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Some of SVG’s historic information has been recorded digitally

Some of SVG’s historic information has been recorded digitally


EDITOR: I read with interest the article about St Vincent’s historic documents held in the High Court Registry (Searchlight, January 31, 2020, p. 4). It is certainly true that the storage conditions are extremely poor, and that the historic records held there are in a bad state and deteriorating over time. And, as the lawyer who raised the issue in Searchlight commented, there is also significant risk of their damage or destruction in the short-term, as termites can wreak havoc in only a brief period. The preservation of these records – which contain much unique, unpublished information about St Vincent’s history – is a matter that deserves immediate attention.

More positively however, it may interest your readers to know that in recent years there has been an ongoing project to photograph these documents and so preserve the information that they hold. This project has been funded by the British Library’s Endangered Archives Programme (EAP) – a scheme that operates worldwide, and which has included projects on a number of places in the Caribbean.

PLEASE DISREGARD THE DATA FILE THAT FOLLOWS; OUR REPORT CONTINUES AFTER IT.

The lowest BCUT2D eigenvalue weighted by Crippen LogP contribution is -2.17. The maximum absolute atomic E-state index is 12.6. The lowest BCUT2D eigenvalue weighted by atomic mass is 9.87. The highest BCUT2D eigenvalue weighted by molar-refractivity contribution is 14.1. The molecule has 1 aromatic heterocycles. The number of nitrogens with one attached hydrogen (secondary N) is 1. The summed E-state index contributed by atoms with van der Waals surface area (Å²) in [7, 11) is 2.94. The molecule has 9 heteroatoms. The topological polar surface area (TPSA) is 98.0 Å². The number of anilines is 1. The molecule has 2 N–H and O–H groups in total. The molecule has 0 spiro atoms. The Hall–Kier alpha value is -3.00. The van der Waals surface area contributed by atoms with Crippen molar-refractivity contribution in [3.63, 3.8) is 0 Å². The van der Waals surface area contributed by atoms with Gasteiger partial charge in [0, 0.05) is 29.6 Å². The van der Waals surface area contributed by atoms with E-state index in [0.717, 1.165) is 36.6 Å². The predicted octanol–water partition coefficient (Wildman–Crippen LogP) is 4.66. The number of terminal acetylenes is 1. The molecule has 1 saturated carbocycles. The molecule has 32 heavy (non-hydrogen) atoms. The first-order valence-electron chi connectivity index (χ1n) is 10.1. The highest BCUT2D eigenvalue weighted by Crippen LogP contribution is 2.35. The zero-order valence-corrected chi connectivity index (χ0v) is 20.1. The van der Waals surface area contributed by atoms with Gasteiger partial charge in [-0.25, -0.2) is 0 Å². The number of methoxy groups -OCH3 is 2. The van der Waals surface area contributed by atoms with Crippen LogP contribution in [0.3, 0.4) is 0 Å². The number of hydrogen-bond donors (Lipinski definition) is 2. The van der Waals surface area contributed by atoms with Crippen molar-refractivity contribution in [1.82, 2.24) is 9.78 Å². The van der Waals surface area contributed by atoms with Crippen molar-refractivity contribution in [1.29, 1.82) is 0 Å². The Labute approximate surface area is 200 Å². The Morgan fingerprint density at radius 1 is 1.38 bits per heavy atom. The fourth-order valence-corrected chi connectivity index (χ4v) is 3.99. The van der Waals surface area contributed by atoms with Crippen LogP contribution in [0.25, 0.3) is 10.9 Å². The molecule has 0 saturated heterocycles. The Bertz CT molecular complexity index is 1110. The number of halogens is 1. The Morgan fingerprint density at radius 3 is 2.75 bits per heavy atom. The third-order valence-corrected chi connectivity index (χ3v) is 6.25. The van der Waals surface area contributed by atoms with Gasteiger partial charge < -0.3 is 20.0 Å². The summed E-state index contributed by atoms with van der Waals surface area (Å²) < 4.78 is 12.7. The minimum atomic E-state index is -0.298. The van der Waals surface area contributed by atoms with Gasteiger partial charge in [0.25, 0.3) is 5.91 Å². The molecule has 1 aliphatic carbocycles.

The project for St Vincent has been ongoing since 2013. The EAP has awarded over £40,000 of funding to this project, which has enabled the digital photography of most of the historic documents

within the jurisdiction of the High Court Registry up to the year 1840. This includes many documents in Court House, as well as others that are stored in the National Archive.

The project has been carried out by Professor Kenneth Morgan (Brunel University, London) and myself, (an independent scholar who has managed other EAP projects on Anguilla and Nevis). The Registry has provided permission, facilities and cooperation to enable the work to take place, and most of the photography has been undertaken by Vincentians.

The project is nearing completion, with much of the material already freely accessible to view on the EAP’s website (eap. – search for projects 345, 688 and 1013). Copies of this same digital material have also been provided to the National Archive.

Thus, while the documents in the High Court Registry still remain physically at risk and warrant urgent preservations efforts, I am pleased to inform your readers that much of the historic information held there has now been recorded digitally, and is now available online for all to see.

Dr Andrew Pearson Independent scholar, Archaeologist and Historian UK